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by Marita van Rooyen
Forget for a moment about the historical connotations of Katutura – today it is a pulsating community which you can experience on a cycling trip through this vibrant community
Pumping with a vibrant, colourful energy and oozing an atmosphere of opportunity, the dusty little streets of the Kasi are home to about 60% of Windhoek’s population. Here women sell vegetables and sweets next to the roads, children kick worn-out balls around, and men polish cars until they shine like rays of the sun. It’s a different world to that found anywhere else in the country, and yet, so many have never set foot in this ‘hood’.
Footing around is not a prerequisite though, as there’s a much more enticing option out there: an introduction to the vibe on the back of a bright-yellow bicycle with cycling encyclopaedia, Anna Mafwila, from home-grown company KatuTours.
Get your helmet on
I want to ride my bicycle
I want to ride my bike
I want to ride my bicycle
I want to ride it where I like
Waking up with the lyrics of Queen’s Bicycle Race pumping through your mind is already a good way to amp up for the journey. Add the cool, early-morning breeze and some woolly white clouds in the sky and you’ve got a great starter pack for an exciting adventure. But don’t get the wrong impression; this journey is not a race. As Anna says jokingly, “this is not the Tour de Katutura, it’s an opportunity to enjoy an exciting experience and to share views on life.”
The cultural buzz, ethnical diversity, intricate history and social aspects of this township should be the reasons you embark on one of these brightly coloured two-wheelers. It’s a ride focused on interacting with the people who call Katutura their home, a one-on-one personal encounter that’s bound to change your opinion on life in this settlement.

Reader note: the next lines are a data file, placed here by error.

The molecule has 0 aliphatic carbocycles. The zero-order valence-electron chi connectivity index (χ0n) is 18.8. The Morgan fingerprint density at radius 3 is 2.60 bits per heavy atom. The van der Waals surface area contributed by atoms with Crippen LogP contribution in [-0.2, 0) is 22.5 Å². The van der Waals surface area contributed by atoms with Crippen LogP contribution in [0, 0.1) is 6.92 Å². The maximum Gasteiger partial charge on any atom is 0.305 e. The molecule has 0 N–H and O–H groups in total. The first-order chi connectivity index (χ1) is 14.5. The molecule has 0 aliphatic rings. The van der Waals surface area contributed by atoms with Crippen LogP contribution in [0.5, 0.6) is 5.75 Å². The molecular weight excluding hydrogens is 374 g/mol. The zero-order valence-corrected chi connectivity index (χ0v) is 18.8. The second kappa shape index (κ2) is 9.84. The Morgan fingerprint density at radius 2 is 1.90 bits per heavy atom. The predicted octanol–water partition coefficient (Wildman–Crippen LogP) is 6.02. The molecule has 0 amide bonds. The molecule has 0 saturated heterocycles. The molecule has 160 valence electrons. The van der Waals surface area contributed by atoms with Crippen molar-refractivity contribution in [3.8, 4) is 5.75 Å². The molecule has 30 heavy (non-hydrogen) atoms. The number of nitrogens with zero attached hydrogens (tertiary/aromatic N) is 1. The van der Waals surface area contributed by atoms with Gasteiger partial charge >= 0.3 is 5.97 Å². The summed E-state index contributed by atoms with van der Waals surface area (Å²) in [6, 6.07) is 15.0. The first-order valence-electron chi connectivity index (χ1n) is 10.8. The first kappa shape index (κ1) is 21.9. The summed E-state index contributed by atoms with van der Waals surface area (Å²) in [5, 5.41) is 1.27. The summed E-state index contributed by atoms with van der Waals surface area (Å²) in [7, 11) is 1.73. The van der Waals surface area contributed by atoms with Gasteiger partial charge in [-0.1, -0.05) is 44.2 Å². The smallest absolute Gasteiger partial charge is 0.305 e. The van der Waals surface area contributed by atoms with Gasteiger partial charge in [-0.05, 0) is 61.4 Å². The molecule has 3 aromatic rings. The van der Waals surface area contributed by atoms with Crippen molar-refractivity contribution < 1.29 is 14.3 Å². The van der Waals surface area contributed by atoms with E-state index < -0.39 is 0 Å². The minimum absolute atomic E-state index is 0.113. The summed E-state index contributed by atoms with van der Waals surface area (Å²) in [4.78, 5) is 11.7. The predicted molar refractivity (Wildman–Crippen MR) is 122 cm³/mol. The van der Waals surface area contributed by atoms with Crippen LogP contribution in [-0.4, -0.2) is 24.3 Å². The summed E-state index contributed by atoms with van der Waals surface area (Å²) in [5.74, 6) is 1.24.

Not the Tour de Katutura
Don’t let the severed cow heads put you off, because there is not much else that comes close to biting into a well-spiced piece of fresh, organic beef, grilled to perfection right in front of your eyes. At informal markets like Soweto or the Single Quarters, cyclists are encouraged to park their bikes for a long stop, because here you’ll have your best chance to indulge in the freshly barbecued meat called kapana.
Anna personally takes her customers through seven of the Kasi’s suburbs, stopping en route for a cold drink straight from a side-of-the-road cool box, or to Eveline Street to snap some of the very original shebeen names. Some adventure-seekers use the opportunity to have an African-style haircut, while others gulp down oshikundu and engage in deep conversation with the local ladies.
During one of the hundred tours Anna has done so far, her guests were an elderly couple, who enjoyed the market so much that they spent the remainder of the tour time testing vetkoek, browsing through the handprinted material and catching up on local gossip. Anna likes to remind her cycle buddies that Katutura is ever-expanding and constantly changing, so no two tours are ever the same. She aims to promote the Kasi community as a whole, so lets tired legs rest at community-run projects such as the King’s Daughters bicycle repair workshop; supports local shops; and starts and finishes with a cold drink at the Penduka women’s initiative restaurant, on the banks of the Goreangab Dam.